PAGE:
Wednesday, June 20, 2007

No PBP for you, says USCIS.

Ever dreamt of something for a long time? I am sure you have. Now imagine yourself having done everything in your power to accomplish this dream. You have trained in the rain, climbed hills, done some tough brevets, ate less to lose weight, read numerous ride reports, tried different foods on the bike to better your performance and spend less time at the controls, talked about it to everybody in your family till they walked away, planned your life around it.. the works. You feel good, and you are about to submit your application for said dream. You probably figured out that this dream that I am talking about is PBP. Now imagine your dream shattered because of something completely unrelated to your ability to ride a bicycle.

Immigration. Along comes the USCIS and blindsides me. In the first week of July, my wife and I are eligible to apply for one of the final stages of permanent residence in the US (I-485, for the immigration geeks). Normally, this would be a well-controlled process (by using a complicated system of priority dates), and processing times were reasonably predictable. Now, the USCIS in their infinite wisdom decided to open the flood gates, and allow everyone to apply, which means "Official receipt" dates are unpredictable. Normally it would be 4 to 6 weeks, but is expected to be delayed because of the flood of applications.

How does this affect you, Narayan, you ask? Well, I cannot travel outside the country until I get an official receipt from the USCIS. Which means I cannot travel to France for PBP. So, no pains au chocolat, no "bon courage", no adoring public, no middle of the night coffee stop in France, for me. Yesterday was one of the most disappointing days of my life. And I don't take disappointments very well. Those of you who don't have to worry about such mundane things as Immigration, are lucky ones indeed.

I suppose I could make all the plans, register, sign up for ride cancellation insurance, and then if I don't get the receipt by the 15th of August, cancel all plans and recoup what I can. But I am not sure I want to go through that nerve-wracking experience. I have a lot of friends who are going to PBP. I feel quite happy for all of them. I will follow their progress online, and live vicariously through them, and rejoice through their successes. But, being so near and yet so far, is very depressing.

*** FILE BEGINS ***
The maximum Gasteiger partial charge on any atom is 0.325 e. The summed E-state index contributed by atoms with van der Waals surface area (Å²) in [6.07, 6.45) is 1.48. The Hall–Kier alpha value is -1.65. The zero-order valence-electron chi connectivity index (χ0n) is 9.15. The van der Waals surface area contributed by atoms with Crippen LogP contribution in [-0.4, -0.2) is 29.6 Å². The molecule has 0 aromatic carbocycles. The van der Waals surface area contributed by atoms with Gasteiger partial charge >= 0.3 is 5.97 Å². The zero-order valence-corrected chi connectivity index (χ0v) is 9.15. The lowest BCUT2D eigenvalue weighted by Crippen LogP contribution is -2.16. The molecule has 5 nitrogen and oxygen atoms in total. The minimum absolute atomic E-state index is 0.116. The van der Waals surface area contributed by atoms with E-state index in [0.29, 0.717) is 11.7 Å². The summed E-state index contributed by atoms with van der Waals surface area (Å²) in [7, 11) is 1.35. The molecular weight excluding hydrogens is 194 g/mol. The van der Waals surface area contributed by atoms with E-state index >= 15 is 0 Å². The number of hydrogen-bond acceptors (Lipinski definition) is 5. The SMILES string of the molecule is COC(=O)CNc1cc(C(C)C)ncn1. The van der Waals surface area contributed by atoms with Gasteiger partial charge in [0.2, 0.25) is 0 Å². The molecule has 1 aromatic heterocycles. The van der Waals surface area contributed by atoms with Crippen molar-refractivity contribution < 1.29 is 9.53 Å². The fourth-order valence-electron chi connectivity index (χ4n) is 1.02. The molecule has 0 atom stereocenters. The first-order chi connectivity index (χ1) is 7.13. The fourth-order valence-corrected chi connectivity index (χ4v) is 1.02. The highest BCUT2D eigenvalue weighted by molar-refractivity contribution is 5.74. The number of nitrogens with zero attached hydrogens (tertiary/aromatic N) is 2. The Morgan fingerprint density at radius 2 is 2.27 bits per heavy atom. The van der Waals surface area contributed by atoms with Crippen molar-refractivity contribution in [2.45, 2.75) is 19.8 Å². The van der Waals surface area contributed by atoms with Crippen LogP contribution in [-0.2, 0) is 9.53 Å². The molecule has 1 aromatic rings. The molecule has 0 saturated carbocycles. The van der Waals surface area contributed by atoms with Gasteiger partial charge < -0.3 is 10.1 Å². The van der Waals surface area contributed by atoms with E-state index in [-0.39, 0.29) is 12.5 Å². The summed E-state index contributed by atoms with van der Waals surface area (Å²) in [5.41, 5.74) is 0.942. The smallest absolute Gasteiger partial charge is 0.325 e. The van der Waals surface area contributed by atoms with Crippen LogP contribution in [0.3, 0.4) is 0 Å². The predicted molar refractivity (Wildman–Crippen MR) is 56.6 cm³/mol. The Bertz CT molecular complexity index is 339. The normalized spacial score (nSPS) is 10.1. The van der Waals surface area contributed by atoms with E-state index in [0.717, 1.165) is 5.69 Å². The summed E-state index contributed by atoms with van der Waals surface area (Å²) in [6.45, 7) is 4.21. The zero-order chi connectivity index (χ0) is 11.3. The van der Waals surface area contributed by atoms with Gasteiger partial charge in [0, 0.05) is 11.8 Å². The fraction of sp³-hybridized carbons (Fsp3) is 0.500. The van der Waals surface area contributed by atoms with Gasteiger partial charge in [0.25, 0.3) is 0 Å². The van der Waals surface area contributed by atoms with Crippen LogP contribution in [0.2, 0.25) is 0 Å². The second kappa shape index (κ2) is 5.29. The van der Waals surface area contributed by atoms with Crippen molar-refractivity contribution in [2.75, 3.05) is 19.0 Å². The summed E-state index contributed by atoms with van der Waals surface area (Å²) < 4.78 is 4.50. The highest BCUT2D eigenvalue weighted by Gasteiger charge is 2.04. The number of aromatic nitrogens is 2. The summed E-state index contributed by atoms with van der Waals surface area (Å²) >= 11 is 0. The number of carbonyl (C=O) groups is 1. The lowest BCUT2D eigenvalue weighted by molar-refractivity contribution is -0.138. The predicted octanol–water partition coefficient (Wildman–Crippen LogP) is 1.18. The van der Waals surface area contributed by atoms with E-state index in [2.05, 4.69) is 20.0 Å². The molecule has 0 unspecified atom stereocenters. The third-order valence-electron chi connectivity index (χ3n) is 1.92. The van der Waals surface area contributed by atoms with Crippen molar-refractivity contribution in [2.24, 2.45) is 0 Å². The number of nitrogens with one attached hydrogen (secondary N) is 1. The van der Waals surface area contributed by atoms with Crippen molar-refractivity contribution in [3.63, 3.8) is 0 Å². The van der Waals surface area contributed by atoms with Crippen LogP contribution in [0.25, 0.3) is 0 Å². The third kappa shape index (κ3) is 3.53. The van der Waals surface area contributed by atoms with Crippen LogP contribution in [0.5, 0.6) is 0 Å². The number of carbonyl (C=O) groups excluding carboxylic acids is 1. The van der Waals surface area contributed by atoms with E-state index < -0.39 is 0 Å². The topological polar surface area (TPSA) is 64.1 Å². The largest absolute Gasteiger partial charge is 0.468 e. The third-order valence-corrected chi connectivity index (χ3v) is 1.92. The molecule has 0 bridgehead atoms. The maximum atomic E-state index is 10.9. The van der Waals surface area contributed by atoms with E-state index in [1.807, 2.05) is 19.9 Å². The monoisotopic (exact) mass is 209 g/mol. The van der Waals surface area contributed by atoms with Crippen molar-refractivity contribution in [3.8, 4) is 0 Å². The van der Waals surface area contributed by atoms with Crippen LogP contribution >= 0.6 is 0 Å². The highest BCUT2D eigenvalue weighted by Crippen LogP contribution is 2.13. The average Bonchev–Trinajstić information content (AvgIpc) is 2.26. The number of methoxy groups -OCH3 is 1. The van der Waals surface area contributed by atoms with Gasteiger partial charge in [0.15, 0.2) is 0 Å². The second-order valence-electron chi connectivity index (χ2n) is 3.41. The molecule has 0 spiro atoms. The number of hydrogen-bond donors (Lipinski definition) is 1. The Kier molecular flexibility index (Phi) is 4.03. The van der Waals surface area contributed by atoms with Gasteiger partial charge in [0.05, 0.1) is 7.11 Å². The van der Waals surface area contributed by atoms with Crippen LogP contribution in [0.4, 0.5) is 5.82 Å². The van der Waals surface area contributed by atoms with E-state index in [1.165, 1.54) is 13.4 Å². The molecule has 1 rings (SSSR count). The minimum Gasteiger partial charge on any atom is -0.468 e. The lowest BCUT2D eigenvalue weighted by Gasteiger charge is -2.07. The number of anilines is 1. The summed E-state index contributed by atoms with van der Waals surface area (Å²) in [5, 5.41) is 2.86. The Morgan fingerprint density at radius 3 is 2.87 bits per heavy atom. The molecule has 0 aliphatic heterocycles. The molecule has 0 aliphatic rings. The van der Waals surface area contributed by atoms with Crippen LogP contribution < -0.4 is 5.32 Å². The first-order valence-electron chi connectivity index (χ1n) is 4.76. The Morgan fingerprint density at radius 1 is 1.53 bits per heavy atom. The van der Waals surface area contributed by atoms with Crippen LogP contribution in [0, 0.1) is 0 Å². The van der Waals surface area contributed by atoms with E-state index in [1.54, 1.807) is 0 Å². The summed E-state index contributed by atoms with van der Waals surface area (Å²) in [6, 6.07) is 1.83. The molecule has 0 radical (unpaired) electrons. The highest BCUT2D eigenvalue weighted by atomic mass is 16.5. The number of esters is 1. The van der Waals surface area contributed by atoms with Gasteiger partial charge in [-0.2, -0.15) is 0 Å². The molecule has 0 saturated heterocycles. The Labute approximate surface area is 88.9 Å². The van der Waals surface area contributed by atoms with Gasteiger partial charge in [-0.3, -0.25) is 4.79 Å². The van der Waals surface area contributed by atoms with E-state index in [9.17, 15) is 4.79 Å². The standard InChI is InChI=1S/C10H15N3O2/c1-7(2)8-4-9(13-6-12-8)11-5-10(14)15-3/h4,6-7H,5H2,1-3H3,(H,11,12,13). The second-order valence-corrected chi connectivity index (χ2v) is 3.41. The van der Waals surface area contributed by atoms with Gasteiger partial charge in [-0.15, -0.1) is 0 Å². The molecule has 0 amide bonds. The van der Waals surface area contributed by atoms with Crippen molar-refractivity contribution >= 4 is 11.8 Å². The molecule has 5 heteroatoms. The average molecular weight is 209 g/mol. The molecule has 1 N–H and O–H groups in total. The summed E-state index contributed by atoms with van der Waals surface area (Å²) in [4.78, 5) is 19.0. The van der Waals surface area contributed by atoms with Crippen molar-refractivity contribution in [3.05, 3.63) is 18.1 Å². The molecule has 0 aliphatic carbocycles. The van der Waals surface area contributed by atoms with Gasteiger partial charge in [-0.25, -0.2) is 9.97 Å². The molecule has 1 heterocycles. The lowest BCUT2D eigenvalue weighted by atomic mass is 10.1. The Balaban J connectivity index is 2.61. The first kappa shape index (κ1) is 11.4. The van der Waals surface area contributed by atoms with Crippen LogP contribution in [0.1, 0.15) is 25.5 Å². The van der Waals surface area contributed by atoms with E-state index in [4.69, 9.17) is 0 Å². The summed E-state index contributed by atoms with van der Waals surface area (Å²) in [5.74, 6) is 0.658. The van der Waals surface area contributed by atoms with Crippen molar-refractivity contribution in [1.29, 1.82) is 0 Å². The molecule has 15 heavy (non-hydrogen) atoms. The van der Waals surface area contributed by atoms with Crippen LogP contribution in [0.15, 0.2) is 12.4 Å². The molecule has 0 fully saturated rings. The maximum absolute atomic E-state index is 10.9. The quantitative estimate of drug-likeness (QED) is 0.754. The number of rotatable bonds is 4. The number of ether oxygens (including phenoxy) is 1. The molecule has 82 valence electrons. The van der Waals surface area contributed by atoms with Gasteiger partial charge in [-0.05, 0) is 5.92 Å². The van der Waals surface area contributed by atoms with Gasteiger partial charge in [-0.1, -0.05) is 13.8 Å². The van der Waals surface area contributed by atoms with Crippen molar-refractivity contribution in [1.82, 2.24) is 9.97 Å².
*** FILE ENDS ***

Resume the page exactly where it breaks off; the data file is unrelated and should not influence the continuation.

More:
This is a disaster. And I am so bummed. Unless one of you knows how to pull strings inside the USCIS. :)

Wednesday, June 6, 2007

SIR 600K: Rollin' Rollin' Rollin'

Pictures are here...

I was right; it was a personal worst for the distance, but somehow, someway, I think this was a personal best. Read on...

Have you ever seen that ad that goes "Rollin' Rollin' Rollin'"? That is what the entire weekend of June 2, 2007 felt like. One giant roller coaster, except that on this roller coaster, you had to work on the uphills yourself, pushing the wagon up some tortuous rises. And some incredible scenery: the infamous Tahuya Hills. Monsters to be experienced only on fresh legs, but sadly, the organizers this year, in a well-advised attempt to train us for PBP and recreate the conditions from Carhaix to Brest, threw in these hills after 494 km. If you can do it after 220, you can do it after 494. Well, if you are aiming to go for PBP, you should be able to ride hills like the ones in PBP, so my whining was kept to a minimum. I had realized on the 1000, that difficulties are placed on rides not to be sadistic, but to give us better training. Attitude can be such a wonderful helper sometimes.

Ever since Mark had told me that this would be the course for this years 600, I started thinking about how I would go about do finishing this ride. My initial reaction was "no way". Past troubles at Tahuya, the recent poor performance at the 400, and a general lack of confidence in my climbing abilities, all pointed to 2 days of pain. I didn't give much chance of besting my PR (36:42, 2006 Olympic Peninsula 600) , and had no particular time goal. All I wanted to do was see the Island Country Inn, within 1op, within the time limits. I shared my nervousness with Allison, who was in the unenviable position of never having been through the Tahuya Hills. It would be one tough introduction for her. Allison was all courage, unlike Mr. Quacking-in-his-boots over here [pointing to self]. I had dawdled a tad at all the controls on the 400, and I was determined to keep my control stops short, even if meant riding alone for long periods of time. I needed all the help I could get.

The morning started early for me, after a tossy-turny 6 hour sleep; doubts about my ability to finish this ride kept me in a state of nervous upheaval. Shane and his wife Chantel came to pick me up, and the three of us made our way to the start in Downtown Seattle. Chris Ragsdale processed my ride entry, and I asked him if he had done the pre-ride. "This is a long one, man", he said, "I think I am going to sit this one out". Not only was this man fast, he was also smart! I couldn't say the same thing about the 70 or so folks at the start today. We wouldn't sit this one out, but rather fight to finish. For some like me, the fight would be harder than for most. There was a prize at the end, a much sought after PBP-qualifier. I met all of my usual friends, all of them smiling, and looking forward to the ride. Paul Johnson looked awesome on his brand-spanking-new Tournesol, a beautiful and very lovingly put together steed that Paul was inaugurating on this ride. The wait was almost too much to bear.

Start to Buckley